Leaving Lewellen was a big hill heading south into the wind. I had added a note to my imaginery letter to the Governor of Nebraska that should I see any tourist literature claiming Nebraska was flat I would be forced to launch legal action, preferably using a no win, no fee firm. At the top I was expecting a downhill, but instead a plateau. After peddling a long for a few moments I realized I had entered the Windows XP default wallpaper. An ongoing field of bright green, with gentle blue sky, with white fluffy clouds seen at the start of the Simpsons.

As I cycled along through Bill Gates utopia, a car was parked up on the shoulder blocking my route. Al and Alison were a lovely couple from Tennessee who had been out visiting the west (yes Angela I know - every one from TN is nice). They were keen to sponsor me and starting flashing notes at me but I directed them to the website to prevent accidental purchase of beer and other necessities. When I asked them why they had stopped they said they had been taking some landscape shots with the wind. I wished them well and asked them not to take any more wind photos, especially of southerly winds.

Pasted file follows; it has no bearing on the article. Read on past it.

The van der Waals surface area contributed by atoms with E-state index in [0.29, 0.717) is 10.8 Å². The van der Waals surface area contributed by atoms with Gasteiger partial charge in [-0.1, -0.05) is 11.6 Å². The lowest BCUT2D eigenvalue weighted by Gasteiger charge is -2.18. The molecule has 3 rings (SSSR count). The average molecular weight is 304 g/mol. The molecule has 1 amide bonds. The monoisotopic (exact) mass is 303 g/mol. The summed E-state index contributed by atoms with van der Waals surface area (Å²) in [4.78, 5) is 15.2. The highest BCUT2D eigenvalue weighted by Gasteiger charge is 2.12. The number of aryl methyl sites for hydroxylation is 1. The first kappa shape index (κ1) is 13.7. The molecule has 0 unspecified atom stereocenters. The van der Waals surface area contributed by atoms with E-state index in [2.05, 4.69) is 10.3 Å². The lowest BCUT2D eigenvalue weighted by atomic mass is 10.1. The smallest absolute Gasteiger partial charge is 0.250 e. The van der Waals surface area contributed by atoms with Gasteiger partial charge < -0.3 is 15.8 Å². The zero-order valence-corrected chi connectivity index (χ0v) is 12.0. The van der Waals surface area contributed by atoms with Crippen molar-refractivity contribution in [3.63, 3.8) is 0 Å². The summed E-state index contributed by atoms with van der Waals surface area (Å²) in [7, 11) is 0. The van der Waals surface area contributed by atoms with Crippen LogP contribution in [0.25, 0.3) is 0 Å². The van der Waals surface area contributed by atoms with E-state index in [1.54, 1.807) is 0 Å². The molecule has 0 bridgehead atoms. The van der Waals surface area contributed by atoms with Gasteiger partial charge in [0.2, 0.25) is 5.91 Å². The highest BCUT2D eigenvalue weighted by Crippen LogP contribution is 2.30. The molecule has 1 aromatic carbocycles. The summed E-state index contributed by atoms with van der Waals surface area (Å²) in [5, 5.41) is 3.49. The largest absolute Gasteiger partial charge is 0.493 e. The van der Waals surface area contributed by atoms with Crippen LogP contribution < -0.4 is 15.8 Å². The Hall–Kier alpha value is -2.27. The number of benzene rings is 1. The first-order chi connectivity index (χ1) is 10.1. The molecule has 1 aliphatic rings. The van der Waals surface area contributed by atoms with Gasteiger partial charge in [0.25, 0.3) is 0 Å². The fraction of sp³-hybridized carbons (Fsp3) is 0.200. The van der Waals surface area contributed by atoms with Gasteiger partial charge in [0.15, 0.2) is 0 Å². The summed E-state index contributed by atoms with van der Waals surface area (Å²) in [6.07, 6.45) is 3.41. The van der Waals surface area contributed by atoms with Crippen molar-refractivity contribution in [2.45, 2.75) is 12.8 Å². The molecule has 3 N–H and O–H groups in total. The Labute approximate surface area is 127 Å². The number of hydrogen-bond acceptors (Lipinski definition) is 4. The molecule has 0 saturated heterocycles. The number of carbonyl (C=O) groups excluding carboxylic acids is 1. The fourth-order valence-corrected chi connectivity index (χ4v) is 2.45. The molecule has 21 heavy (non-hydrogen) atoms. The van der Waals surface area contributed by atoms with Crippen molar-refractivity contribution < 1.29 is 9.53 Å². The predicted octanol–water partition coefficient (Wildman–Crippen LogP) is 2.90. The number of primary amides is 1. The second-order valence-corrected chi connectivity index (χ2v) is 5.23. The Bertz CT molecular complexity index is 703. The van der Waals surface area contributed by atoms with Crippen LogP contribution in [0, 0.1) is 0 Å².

I am now in Ogallala and am pretty after battling through another day of headwinds. As some of you ave noticed I am now passed the half way stage in distance, but more of that tomorrow..


  1. Brian, I laughed so many time this morning while reading this. The two ways of viewing the motel room, public urination, Windows XP wallpaper, the "free" chair. That is one large fish!! That couple looks so cute. Love you!

  2. Brian, this is the first time that I've been able to take the time to read your blog. I feel bad because you were one of our top blog readers and we could always count on your comments!! I love this crazy adventure that you are doing. You are crazy!!! Love it! Vic x

  3. Of course they were nice -- I'm probably related to them!